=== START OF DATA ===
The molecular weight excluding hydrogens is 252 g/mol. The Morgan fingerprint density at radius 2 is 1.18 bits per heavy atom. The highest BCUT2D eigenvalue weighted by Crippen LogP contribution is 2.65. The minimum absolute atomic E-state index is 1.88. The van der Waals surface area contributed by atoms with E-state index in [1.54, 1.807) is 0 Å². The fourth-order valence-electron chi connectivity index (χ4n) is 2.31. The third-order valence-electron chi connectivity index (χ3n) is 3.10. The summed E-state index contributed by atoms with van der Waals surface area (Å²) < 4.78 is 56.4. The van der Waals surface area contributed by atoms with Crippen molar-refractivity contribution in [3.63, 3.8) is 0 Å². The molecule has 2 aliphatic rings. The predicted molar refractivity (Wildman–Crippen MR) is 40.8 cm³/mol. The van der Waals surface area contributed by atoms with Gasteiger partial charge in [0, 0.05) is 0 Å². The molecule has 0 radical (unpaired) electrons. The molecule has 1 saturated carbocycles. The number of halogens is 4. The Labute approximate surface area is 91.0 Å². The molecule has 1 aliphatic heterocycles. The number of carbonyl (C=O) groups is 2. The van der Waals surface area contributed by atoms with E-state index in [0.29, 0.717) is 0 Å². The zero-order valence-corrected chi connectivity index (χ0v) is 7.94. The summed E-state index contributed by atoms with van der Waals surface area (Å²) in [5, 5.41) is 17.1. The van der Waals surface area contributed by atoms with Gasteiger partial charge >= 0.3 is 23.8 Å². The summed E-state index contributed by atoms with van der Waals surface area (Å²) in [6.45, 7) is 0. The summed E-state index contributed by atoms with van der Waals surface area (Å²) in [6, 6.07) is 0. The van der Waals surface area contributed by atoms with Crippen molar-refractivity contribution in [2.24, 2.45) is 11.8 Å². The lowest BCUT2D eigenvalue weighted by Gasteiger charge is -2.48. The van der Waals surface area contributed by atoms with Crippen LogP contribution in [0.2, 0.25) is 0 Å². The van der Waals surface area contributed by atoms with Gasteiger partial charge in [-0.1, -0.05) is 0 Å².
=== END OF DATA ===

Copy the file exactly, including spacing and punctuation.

The molecular weight excluding hydrogens is 252 g/mol. The Morgan fingerprint density at radius 2 is 1.18 bits per heavy atom. The highest BCUT2D eigenvalue weighted by Crippen LogP contribution is 2.65. The minimum absolute atomic E-state index is 1.88. The van der Waals surface area contributed by atoms with E-state index in [1.54, 1.807) is 0 Å². The fourth-order valence-electron chi connectivity index (χ4n) is 2.31. The third-order valence-electron chi connectivity index (χ3n) is 3.10. The summed E-state index contributed by atoms with van der Waals surface area (Å²) < 4.78 is 56.4. The van der Waals surface area contributed by atoms with Crippen molar-refractivity contribution in [3.63, 3.8) is 0 Å². The molecule has 2 aliphatic rings. The predicted molar refractivity (Wildman–Crippen MR) is 40.8 cm³/mol. The van der Waals surface area contributed by atoms with Gasteiger partial charge in [0, 0.05) is 0 Å². The molecule has 0 radical (unpaired) electrons. The molecule has 1 saturated carbocycles. The number of halogens is 4. The Labute approximate surface area is 91.0 Å². The molecule has 1 aliphatic heterocycles. The number of carbonyl (C=O) groups is 2. The van der Waals surface area contributed by atoms with E-state index in [0.29, 0.717) is 0 Å². The zero-order valence-corrected chi connectivity index (χ0v) is 7.94. The summed E-state index contributed by atoms with van der Waals surface area (Å²) in [5, 5.41) is 17.1. The van der Waals surface area contributed by atoms with Gasteiger partial charge >= 0.3 is 23.8 Å². The summed E-state index contributed by atoms with van der Waals surface area (Å²) in [6.45, 7) is 0. The summed E-state index contributed by atoms with van der Waals surface area (Å²) in [6, 6.07) is 0. The van der Waals surface area contributed by atoms with Crippen molar-refractivity contribution in [2.24, 2.45) is 11.8 Å². The lowest BCUT2D eigenvalue weighted by Gasteiger charge is -2.48. The van der Waals surface area contributed by atoms with Crippen LogP contribution in [0.2, 0.25) is 0 Å². The van der Waals surface area contributed by atoms with Gasteiger partial charge in [-0.1, -0.05) is 0 Å².